Newcastle United . . . . . . . . . . . . . .2
EVERYONE was primed for an Anfield classic in the time-honoured tradition. Everyone, that is, except a Liverpool side whose subordination was all the more embarrassing for the Merseyside influence on Newcastle's victory.
Hours before kick-off, the queue to share in the Kop's penultimate stand stretched hundreds of yards. The Hillsborough Memorial was festooned with flowers to mark the fifth anniversary of the tragedy. Inside, the red majority among the 44,600 who constituted Liverpool's biggest crowd this season tried to whip up a throwback to happier days. And they got it - from Kevin Keegan and his team.
On Keegan's managerial debut at the ground where he first achieved deification, Newcastle demonstrated how rapidly and effectively he, Terry McDermott and their unsung coach, Derek Fazackerley, have shaped them in the image of the club who dominated English football for 25 years. Pass and go: it sounds simple, though as the latter-day Liverpool's over-elaboration proved, the hard part is making it look easy.
No one epitomised Newcastle's industry and economy of touch better than Robert Lee, whose perpetual motion recalled McDermott's heyday. It also explained why a player who was once a mundane winger at Charlton later left to join up with England. 'He's a dream,' Keegan cooed. 'To think he nearly joined Middlesbrough until I told him Newcastle was nearer to London.'
Lee established Newcastle's ascendancy with an early goal, its deft execution betraying hours on the practice pitch with Peter Beardsley. Andy Cole, whose electric presence forced David James to operate almost as sweeper, confirmed it with a club record-equalling 39th goal of the season after a four-man move starting with Pavel Srnicek. For once Lee was not involved.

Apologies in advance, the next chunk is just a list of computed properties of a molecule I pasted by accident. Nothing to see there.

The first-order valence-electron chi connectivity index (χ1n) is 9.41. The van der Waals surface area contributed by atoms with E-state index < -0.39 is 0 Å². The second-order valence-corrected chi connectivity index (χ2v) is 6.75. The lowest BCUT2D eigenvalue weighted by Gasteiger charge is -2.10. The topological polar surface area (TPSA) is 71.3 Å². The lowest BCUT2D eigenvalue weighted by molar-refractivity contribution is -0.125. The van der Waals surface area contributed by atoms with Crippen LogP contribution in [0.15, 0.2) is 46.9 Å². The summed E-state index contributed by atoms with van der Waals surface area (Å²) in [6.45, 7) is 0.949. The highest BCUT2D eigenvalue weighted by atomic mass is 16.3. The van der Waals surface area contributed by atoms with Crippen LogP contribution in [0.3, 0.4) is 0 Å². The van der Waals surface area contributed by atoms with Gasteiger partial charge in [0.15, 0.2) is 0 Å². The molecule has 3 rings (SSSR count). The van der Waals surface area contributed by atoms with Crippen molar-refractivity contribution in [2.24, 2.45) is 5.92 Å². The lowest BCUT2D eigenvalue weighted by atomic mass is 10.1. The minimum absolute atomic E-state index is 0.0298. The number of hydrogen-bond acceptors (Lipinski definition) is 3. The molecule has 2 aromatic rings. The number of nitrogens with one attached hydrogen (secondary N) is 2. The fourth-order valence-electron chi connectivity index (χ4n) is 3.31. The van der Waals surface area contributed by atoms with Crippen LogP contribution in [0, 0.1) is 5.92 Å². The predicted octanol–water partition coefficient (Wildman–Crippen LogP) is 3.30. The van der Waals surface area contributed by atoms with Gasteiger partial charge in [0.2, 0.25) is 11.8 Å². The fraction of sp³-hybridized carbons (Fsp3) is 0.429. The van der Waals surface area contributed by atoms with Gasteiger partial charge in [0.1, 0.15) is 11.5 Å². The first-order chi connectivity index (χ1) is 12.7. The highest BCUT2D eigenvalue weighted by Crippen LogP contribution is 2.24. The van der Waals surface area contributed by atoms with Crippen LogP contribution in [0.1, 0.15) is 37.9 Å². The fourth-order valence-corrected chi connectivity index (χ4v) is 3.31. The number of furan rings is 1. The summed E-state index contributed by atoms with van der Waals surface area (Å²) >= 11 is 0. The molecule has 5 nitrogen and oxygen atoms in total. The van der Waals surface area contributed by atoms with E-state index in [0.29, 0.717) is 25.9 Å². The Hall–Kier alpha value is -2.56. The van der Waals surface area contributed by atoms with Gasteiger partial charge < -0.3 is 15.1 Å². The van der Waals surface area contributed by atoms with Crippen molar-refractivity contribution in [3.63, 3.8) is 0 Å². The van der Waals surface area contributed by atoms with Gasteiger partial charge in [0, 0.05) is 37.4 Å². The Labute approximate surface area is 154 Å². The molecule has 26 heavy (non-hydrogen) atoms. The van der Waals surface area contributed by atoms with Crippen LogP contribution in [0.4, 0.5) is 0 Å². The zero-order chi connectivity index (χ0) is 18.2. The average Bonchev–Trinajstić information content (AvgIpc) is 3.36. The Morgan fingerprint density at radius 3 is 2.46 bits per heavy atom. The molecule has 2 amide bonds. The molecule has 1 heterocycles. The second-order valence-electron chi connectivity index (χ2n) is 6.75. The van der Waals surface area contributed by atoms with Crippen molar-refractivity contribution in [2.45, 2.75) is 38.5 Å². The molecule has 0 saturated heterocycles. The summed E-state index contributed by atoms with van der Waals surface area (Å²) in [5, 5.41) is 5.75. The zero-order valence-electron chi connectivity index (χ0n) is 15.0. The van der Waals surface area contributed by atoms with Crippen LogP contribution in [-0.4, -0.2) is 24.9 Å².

Another striking aspect was the assurance and combativeness of Barry Venison and Paul Bracewell. Their careers seemed to be winding down on their respective departures from Liverpool and Everton, but current Stanley Park standards suggest both were offloaded prematurely. In terms of homecomings, they even upstaged Beardsley.
More to the point, Venison's
mobility made him look far more a Liverpool defender than Neil Ruddock. Cole slipped the latter with ease to set up Lee's goal, and Ruddock was still trudging back from an attacking foray when the second flew in. The incidents encapsulated the case against Terry Venables risking his one-time Tottenham ally at international level.
Roy Evans, the Liverpool manager, admitted his back four had 'looked frightened of their pace'. The normally sanguine Boot Room graduate appeared to be inwardly seething over his team's 'powder puff' football, which he felt, damningly after so much spine-tingling support, 'lacked passion'.
So expect more upheaval this summer, with the likes of Grobbelaar, Wright and Clough leaving and a new coach, possibly the Coventry manager, Phil Neal, among the intake. With two ex-Anfield No 7's likely to be leading Newcastle and Blackburn into Europe, those who sing from the seats on the new Kop will expect their desire for Liverpool's old pre-eminence to be echoed on the park.
Goals: Lee (4) 0-1; Cole (56) 0-2.
Liverpool (4-4-2): James; R Jones, Nicol, Ruddock, Dicks; Redknapp, Barnes, Whelan, McManaman (Thomas, 71); Rush, Fowler (Hutchison, 60). Substitute not used: Grobbelaar (gk).
Newcastle United (4-4-2): Srnicek; Venison (Robinson, 88), Peacock, Neilson, Beresford; Fox, Lee, Bracewell, Sellars; Cole, Beardsley (Mathie, 90). Substitute not used: Hooper (gk).
Referee: P Don (Hanworth Park).Reuse content